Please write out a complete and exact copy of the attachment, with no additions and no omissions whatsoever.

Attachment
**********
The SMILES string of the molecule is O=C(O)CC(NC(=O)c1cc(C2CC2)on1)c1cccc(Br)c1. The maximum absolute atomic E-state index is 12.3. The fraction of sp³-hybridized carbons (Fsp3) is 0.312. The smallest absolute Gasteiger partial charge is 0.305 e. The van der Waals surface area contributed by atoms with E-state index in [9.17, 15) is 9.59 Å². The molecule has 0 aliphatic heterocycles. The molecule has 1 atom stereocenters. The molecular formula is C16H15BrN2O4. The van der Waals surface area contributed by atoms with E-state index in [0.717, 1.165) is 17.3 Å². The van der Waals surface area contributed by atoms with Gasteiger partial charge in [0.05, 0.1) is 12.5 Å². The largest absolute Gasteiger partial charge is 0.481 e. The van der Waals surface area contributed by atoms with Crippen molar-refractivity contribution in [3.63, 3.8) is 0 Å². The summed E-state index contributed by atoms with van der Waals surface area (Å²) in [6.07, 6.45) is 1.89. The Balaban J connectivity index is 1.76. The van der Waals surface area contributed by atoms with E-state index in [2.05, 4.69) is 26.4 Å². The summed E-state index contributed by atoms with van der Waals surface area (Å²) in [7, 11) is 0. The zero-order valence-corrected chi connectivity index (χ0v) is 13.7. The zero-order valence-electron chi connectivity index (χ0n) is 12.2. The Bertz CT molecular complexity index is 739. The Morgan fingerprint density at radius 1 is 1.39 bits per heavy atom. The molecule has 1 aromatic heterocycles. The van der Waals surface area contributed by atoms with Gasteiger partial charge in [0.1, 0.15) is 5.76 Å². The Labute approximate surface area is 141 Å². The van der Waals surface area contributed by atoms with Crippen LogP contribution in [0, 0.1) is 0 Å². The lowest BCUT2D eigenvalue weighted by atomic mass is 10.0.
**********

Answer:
The SMILES string of the molecule is O=C(O)CC(NC(=O)c1cc(C2CC2)on1)c1cccc(Br)c1. The maximum absolute atomic E-state index is 12.3. The fraction of sp³-hybridized carbons (Fsp3) is 0.312. The smallest absolute Gasteiger partial charge is 0.305 e. The van der Waals surface area contributed by atoms with E-state index in [9.17, 15) is 9.59 Å². The molecule has 0 aliphatic heterocycles. The molecule has 1 atom stereocenters. The molecular formula is C16H15BrN2O4. The van der Waals surface area contributed by atoms with E-state index in [0.717, 1.165) is 17.3 Å². The van der Waals surface area contributed by atoms with Gasteiger partial charge in [0.05, 0.1) is 12.5 Å². The largest absolute Gasteiger partial charge is 0.481 e. The van der Waals surface area contributed by atoms with Crippen molar-refractivity contribution in [3.63, 3.8) is 0 Å². The summed E-state index contributed by atoms with van der Waals surface area (Å²) in [6.07, 6.45) is 1.89. The Balaban J connectivity index is 1.76. The van der Waals surface area contributed by atoms with E-state index in [2.05, 4.69) is 26.4 Å². The summed E-state index contributed by atoms with van der Waals surface area (Å²) in [7, 11) is 0. The zero-order valence-corrected chi connectivity index (χ0v) is 13.7. The zero-order valence-electron chi connectivity index (χ0n) is 12.2. The Bertz CT molecular complexity index is 739. The Morgan fingerprint density at radius 1 is 1.39 bits per heavy atom. The molecule has 1 aromatic heterocycles. The van der Waals surface area contributed by atoms with Gasteiger partial charge in [0.1, 0.15) is 5.76 Å². The Labute approximate surface area is 141 Å². The van der Waals surface area contributed by atoms with Crippen LogP contribution in [0, 0.1) is 0 Å². The lowest BCUT2D eigenvalue weighted by atomic mass is 10.0.